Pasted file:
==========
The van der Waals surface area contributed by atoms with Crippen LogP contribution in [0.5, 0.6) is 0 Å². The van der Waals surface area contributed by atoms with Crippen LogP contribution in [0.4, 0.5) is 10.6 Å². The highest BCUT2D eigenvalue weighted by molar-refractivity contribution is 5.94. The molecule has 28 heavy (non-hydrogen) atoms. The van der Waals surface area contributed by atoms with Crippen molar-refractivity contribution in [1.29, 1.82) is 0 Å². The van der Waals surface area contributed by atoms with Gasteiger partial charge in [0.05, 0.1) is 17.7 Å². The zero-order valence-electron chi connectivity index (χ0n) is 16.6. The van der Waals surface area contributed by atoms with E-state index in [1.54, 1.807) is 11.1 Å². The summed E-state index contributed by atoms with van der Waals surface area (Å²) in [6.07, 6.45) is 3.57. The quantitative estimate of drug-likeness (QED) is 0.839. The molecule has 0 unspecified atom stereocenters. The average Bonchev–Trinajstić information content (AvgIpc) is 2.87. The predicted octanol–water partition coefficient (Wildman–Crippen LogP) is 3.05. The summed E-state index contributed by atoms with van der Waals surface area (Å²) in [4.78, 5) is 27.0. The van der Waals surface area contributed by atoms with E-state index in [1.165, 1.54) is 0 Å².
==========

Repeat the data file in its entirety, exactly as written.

The van der Waals surface area contributed by atoms with Crippen LogP contribution in [0.5, 0.6) is 0 Å². The van der Waals surface area contributed by atoms with Crippen LogP contribution in [0.4, 0.5) is 10.6 Å². The highest BCUT2D eigenvalue weighted by molar-refractivity contribution is 5.94. The molecule has 28 heavy (non-hydrogen) atoms. The van der Waals surface area contributed by atoms with Crippen molar-refractivity contribution in [1.29, 1.82) is 0 Å². The van der Waals surface area contributed by atoms with Gasteiger partial charge in [0.05, 0.1) is 17.7 Å². The zero-order valence-electron chi connectivity index (χ0n) is 16.6. The van der Waals surface area contributed by atoms with E-state index in [1.54, 1.807) is 11.1 Å². The summed E-state index contributed by atoms with van der Waals surface area (Å²) in [6.07, 6.45) is 3.57. The quantitative estimate of drug-likeness (QED) is 0.839. The molecule has 0 unspecified atom stereocenters. The average Bonchev–Trinajstić information content (AvgIpc) is 2.87. The predicted octanol–water partition coefficient (Wildman–Crippen LogP) is 3.05. The summed E-state index contributed by atoms with van der Waals surface area (Å²) in [4.78, 5) is 27.0. The van der Waals surface area contributed by atoms with E-state index in [1.165, 1.54) is 0 Å².